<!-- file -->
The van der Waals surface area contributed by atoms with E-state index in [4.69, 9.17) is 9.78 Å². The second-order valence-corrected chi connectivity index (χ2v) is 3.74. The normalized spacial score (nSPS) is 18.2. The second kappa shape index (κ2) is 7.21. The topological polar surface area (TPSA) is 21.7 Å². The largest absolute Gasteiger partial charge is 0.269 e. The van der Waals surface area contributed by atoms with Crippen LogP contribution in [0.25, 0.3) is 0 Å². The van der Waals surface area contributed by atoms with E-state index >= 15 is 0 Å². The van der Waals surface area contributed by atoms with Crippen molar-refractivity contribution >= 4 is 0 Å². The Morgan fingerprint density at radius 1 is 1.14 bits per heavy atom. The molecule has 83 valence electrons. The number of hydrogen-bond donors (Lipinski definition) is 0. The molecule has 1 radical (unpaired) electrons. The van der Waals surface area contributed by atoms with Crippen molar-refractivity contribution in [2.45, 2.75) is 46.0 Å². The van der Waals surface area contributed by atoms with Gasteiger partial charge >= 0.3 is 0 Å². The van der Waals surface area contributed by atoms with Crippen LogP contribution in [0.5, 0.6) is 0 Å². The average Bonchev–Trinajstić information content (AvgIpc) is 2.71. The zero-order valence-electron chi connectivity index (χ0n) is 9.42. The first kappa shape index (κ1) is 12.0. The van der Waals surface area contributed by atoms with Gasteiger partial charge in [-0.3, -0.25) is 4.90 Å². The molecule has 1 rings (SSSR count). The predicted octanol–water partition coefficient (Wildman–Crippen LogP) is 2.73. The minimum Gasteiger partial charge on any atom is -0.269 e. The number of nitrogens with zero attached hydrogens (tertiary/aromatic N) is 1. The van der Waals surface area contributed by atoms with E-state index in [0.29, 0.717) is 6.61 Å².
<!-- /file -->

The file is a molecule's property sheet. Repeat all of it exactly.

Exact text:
The van der Waals surface area contributed by atoms with E-state index in [4.69, 9.17) is 9.78 Å². The second-order valence-corrected chi connectivity index (χ2v) is 3.74. The normalized spacial score (nSPS) is 18.2. The second kappa shape index (κ2) is 7.21. The topological polar surface area (TPSA) is 21.7 Å². The largest absolute Gasteiger partial charge is 0.269 e. The van der Waals surface area contributed by atoms with Crippen LogP contribution in [0.25, 0.3) is 0 Å². The van der Waals surface area contributed by atoms with E-state index >= 15 is 0 Å². The van der Waals surface area contributed by atoms with Crippen molar-refractivity contribution >= 4 is 0 Å². The Morgan fingerprint density at radius 1 is 1.14 bits per heavy atom. The molecule has 83 valence electrons. The number of hydrogen-bond donors (Lipinski definition) is 0. The molecule has 1 radical (unpaired) electrons. The van der Waals surface area contributed by atoms with Crippen molar-refractivity contribution in [2.45, 2.75) is 46.0 Å². The van der Waals surface area contributed by atoms with Gasteiger partial charge >= 0.3 is 0 Å². The van der Waals surface area contributed by atoms with Crippen LogP contribution in [0.5, 0.6) is 0 Å². The average Bonchev–Trinajstić information content (AvgIpc) is 2.71. The zero-order valence-electron chi connectivity index (χ0n) is 9.42. The first kappa shape index (κ1) is 12.0. The van der Waals surface area contributed by atoms with Gasteiger partial charge in [-0.3, -0.25) is 4.90 Å². The molecule has 1 rings (SSSR count). The predicted octanol–water partition coefficient (Wildman–Crippen LogP) is 2.73. The minimum Gasteiger partial charge on any atom is -0.269 e. The number of nitrogens with zero attached hydrogens (tertiary/aromatic N) is 1. The van der Waals surface area contributed by atoms with E-state index in [0.29, 0.717) is 6.61 Å².